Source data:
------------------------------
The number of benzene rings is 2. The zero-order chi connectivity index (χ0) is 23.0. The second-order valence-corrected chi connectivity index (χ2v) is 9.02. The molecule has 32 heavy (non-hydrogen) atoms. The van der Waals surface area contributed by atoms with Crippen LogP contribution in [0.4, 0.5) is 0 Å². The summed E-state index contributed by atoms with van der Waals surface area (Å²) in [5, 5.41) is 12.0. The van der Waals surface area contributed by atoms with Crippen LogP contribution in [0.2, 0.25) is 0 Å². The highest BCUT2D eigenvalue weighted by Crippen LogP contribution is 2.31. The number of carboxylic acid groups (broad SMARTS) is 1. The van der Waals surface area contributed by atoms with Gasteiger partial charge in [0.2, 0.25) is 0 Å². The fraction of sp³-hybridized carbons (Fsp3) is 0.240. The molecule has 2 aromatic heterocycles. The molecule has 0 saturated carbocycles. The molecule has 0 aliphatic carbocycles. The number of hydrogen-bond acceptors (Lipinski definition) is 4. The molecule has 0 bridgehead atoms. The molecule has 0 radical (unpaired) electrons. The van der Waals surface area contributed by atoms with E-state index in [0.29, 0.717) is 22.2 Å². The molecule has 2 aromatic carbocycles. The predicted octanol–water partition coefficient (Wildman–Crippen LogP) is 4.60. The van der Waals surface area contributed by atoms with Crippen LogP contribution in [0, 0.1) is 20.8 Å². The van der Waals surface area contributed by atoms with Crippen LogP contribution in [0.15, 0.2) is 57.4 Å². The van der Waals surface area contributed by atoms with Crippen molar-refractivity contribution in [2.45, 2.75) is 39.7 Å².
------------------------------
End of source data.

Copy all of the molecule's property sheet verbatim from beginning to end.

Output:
The number of benzene rings is 2. The zero-order chi connectivity index (χ0) is 23.0. The second-order valence-corrected chi connectivity index (χ2v) is 9.02. The molecule has 32 heavy (non-hydrogen) atoms. The van der Waals surface area contributed by atoms with Crippen LogP contribution in [0.4, 0.5) is 0 Å². The summed E-state index contributed by atoms with van der Waals surface area (Å²) in [5, 5.41) is 12.0. The van der Waals surface area contributed by atoms with Crippen LogP contribution in [0.2, 0.25) is 0 Å². The highest BCUT2D eigenvalue weighted by Crippen LogP contribution is 2.31. The number of carboxylic acid groups (broad SMARTS) is 1. The van der Waals surface area contributed by atoms with Gasteiger partial charge in [0.2, 0.25) is 0 Å². The fraction of sp³-hybridized carbons (Fsp3) is 0.240. The molecule has 2 aromatic heterocycles. The molecule has 0 saturated carbocycles. The molecule has 0 aliphatic carbocycles. The number of hydrogen-bond acceptors (Lipinski definition) is 4. The molecule has 0 bridgehead atoms. The molecule has 0 radical (unpaired) electrons. The van der Waals surface area contributed by atoms with E-state index in [0.29, 0.717) is 22.2 Å². The molecule has 2 aromatic carbocycles. The predicted octanol–water partition coefficient (Wildman–Crippen LogP) is 4.60. The van der Waals surface area contributed by atoms with Crippen LogP contribution in [0, 0.1) is 20.8 Å². The van der Waals surface area contributed by atoms with Crippen LogP contribution in [0.15, 0.2) is 57.4 Å². The van der Waals surface area contributed by atoms with Crippen molar-refractivity contribution in [2.45, 2.75) is 39.7 Å².